The Planets – Suite for large orchestra, Op.32
Sir Thomas Allen (baritone)
London Symphony Chorus
Brighton Festival Chorus
Royal Philharmonic Orchestra
Reviewed by: Matthew Boyden
Reviewed: 1 November, 2007
Venue: Royal Albert Hall, London
This concert threw a spotlight onto the ever-changing character and disposition of conductors. When Hans von Bülow was in charge of the Meiningen Court Orchestra – and ‘in charge’ doesn’t come close to representing that particular tyrant’s contempt for democracy – he would require the doors of the hall to be barred before he walked to the podium. On those occasions when stragglers managed to get in after his arrival, he would reap terrible revenge. On at least one occasion he repeated Beethoven’s Ninth Symphony because a single member of the audience had insisted on taking her seat in the middle of the stalls during the opening sextuplets. When performing as a pianist he would adapt his tempo to the step of the straggler, before re-starting the concert.
Here Leonard Slatkin stared down paternally from the podium as a group of wilfully inconsiderate audience members thought to make their way to their seats while he stood with his baton raised waiting to bring ‘Mars’ to life. After almost a minute’s shuffling Slatkin made light of the farrago by pretending to re-organise the party of idiots, so wrecking totally the mood of what is, after all, a movement inspired by the god of War. Slatkin’s good nature yielded few positives, either in ‘Mars’ or the remaining six movements of Holst’s masterpiece.
This was English introspection by way of Hollywood flamboyance, and despite a remarkable degree of control from both the podium and the orchestra, Slatkin insisted on pulling at the structure of the score, allowing tension to slide at phrase ends, indulging unmarked ritenutos, and fostering generally too much light and air from music that is, for much of the time, intensely claustrophobic. The playing was exceptional throughout, with the brass revealing uncharacteristic (for London at least) restraint. The audience again took centre-stage, with generous clapping after most movements.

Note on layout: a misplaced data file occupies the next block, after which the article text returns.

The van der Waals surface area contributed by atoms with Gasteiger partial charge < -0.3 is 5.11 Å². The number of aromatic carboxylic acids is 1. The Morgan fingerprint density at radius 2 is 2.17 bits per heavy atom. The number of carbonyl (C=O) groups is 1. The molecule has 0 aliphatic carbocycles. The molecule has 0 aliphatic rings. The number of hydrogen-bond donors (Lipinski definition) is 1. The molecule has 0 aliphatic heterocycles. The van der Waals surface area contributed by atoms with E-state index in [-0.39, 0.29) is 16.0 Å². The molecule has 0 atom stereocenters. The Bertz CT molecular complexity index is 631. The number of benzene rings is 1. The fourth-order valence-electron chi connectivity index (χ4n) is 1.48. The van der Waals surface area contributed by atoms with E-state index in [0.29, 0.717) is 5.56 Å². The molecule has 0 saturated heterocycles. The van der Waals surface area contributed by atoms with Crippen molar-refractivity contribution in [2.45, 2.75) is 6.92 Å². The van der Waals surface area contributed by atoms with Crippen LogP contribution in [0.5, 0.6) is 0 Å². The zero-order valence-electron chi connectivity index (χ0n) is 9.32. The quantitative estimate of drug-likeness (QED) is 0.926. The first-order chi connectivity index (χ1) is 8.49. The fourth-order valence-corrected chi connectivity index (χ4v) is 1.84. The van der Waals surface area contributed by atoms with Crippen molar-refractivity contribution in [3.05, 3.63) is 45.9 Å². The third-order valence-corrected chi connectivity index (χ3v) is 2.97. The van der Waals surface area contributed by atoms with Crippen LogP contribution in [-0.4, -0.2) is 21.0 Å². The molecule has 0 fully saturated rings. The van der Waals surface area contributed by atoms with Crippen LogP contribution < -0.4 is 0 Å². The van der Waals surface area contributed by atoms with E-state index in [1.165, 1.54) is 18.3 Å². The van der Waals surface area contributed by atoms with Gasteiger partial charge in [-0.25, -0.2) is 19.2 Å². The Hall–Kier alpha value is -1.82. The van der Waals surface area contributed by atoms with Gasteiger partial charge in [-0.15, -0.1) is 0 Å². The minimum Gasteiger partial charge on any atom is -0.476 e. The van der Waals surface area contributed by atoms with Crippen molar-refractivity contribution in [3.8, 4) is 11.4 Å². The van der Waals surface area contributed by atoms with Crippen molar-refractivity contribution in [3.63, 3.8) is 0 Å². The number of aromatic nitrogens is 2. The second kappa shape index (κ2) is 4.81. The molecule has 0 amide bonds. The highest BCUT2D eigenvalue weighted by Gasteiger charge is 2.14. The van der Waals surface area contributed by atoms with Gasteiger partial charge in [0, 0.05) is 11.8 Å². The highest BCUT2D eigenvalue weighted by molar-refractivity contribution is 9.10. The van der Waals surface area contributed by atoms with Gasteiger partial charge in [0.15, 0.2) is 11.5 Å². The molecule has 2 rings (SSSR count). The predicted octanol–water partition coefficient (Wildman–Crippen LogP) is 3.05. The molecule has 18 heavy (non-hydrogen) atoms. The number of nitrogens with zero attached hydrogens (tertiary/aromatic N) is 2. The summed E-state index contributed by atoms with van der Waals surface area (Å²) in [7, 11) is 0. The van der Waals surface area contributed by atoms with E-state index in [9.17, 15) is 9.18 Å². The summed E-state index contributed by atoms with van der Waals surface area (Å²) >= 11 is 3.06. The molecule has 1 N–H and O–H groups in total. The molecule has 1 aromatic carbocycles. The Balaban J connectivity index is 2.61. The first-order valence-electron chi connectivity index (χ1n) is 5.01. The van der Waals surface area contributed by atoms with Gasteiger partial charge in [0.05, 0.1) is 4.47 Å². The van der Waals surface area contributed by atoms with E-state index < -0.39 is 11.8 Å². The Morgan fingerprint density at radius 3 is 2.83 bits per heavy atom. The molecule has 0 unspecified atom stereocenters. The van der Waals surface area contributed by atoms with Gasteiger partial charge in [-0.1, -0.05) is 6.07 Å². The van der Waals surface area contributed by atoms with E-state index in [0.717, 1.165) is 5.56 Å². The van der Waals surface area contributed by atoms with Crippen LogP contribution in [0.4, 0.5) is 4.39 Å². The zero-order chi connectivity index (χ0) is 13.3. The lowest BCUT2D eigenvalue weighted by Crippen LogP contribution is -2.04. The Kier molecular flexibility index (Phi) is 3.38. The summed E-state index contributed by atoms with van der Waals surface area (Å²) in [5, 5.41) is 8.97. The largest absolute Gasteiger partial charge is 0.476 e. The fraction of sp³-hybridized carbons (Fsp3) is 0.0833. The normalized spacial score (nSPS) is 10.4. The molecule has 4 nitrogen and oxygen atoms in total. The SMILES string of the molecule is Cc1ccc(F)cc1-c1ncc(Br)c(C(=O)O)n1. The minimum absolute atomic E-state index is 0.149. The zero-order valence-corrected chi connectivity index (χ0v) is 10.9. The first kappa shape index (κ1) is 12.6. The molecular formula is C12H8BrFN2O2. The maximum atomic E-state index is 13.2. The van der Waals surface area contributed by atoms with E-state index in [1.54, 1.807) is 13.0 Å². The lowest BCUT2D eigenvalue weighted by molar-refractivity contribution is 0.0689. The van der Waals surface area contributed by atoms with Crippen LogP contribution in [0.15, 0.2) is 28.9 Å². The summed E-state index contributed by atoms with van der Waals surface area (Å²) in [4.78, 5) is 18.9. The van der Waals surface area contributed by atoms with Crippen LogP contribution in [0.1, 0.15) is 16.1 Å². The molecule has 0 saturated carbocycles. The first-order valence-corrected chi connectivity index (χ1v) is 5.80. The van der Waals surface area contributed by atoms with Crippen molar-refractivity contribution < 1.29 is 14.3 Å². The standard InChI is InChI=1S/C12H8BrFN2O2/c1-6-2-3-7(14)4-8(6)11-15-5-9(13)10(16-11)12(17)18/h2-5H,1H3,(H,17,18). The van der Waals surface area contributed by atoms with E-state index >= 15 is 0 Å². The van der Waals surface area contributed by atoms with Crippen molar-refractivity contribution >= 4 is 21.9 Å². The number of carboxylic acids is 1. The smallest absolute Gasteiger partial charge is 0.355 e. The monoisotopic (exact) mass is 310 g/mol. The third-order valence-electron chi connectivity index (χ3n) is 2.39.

Where Slatkin shone, in tandem with the orchestra, was throughout his supremely focussed interpretation of “Belshazzar’s Feast”. Clearly, Slatkin’s affinity for 20th-century music, not least jazz, drew him to the drilled counterpoint and syncopation of Walton’s manic score, and the precision of the writing was much better served than one might have expected within such a cavernous acoustic.
Thomas Allen was lighter of voice than one might have liked, although his diction was exemplary, and the members of the London Symphony and Brighton Festival choruses gave their all to the arduous writing. “Slain” was never more punctuated, and it was notable – and commendable – that Slatkin took to conducting the audience as well. The early temptation to clap everything was confronted ultimately by Slatkin’s raised left hand, which rendered the final bars absurd, as he was required to control not only the vast forces before him, but the audience behind him, whom Slatkin had cause to suspect didn’t know which of the final chords was the final chord. He didn’t repeat the performance a la Bülow, but had he done so few outside the orchestra and chorus would have had reason to complain.
Readers are urged strongly to attend the RPO’s performance of Elgar’s “The Dream of Gerontius” on 18 November in the Royal Albert Hall; and for anyone so equipped this Slatkin concert will be made available on iTunes from 13 November.